Turbines No Trouble on South Side
By JoshMogerman in News on Aug 28, 2011 8:15PM
With the all-to-wall east coast hurricane hype everyone is thinking about wind today---but it has been on our minds for months, thanks to the spate of big standalone wind turbines that have popped up on the South Side recently. There is the giant turbine at the new Testa Produce facility near 47th at Racine. IIT has installed a sizable turbine at 31st and Federal to test some new technical design elements. We hear there are a few in the 7th and 10th wards on the far South Side. And from downtown buildings in the southwest end of the loop we have seen a new turbine rise west of the Dan Ryan in what looks like Pilsen, though we have not been able to find it when driving in the neighborhood (but surely some of you have seen it---that sucker looks big!). But there don’t seem to be any on the North Side so we called City Hall to see what gives.
Despite what we have seen, there is not a growing wind trend in town, but the zoning department is on top of the issue. Staffers had been working on building code updates to better address wind energy production in the City before the mayoral transition. Current codes incorporate best practices used throughout the state (just drive south I-55 to the growing farms near Odell and you will see there is a lot to draw from) with local experience on cell sites and meteorological towers to deal with issues of setbacks, ice and shadows. In Chicago, large turbines are limited to specific manufacturing corridors to avoid problems with neighboring residential areas and migratory bird pathways (which is why you don’t see big turbines downtown---just the less efficient vertical helixes). Those issues are part of the reason that the City has focused on more passive solar and smaller scale wind projects. And why areas like the Ravenswood industrial corridor cannot support large turbines (too many nearby homes).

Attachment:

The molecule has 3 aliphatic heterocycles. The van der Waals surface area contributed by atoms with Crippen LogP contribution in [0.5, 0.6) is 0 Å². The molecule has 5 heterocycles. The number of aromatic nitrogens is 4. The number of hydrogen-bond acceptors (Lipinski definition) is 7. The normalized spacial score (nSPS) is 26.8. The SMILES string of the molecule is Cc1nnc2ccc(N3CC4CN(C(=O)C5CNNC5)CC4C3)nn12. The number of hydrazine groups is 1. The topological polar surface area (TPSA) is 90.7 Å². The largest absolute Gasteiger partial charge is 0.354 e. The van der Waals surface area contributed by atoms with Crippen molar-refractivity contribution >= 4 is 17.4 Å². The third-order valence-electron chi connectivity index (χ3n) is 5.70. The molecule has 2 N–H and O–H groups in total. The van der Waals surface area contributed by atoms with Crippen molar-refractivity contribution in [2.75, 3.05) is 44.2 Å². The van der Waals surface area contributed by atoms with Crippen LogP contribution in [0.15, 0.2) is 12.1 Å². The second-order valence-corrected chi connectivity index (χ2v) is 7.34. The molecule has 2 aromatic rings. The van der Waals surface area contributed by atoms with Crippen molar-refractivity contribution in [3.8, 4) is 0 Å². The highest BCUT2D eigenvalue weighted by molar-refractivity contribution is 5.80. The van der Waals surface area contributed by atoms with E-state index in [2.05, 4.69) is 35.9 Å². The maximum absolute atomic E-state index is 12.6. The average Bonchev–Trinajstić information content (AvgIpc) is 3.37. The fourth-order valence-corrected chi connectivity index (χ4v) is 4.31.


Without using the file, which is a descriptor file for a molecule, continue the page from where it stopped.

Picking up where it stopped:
We popped over to the Testa facility today to find the turbine humming along. While it’s a bit intimidating to see a 100+ foot blade bearing down on you, we were shocked at how quiet the operation is, even with wind pushing it at a decent clip. Yeah, we know that the Windy City moniker has nothing to do with meteorology, but these things strike us as a pretty exciting addition to Chicago’s landscape. Plus, it is refreshing to have a feel-good local energy story that doesn’t involve contentious battles over rate hikes or dangerous pollution concerns.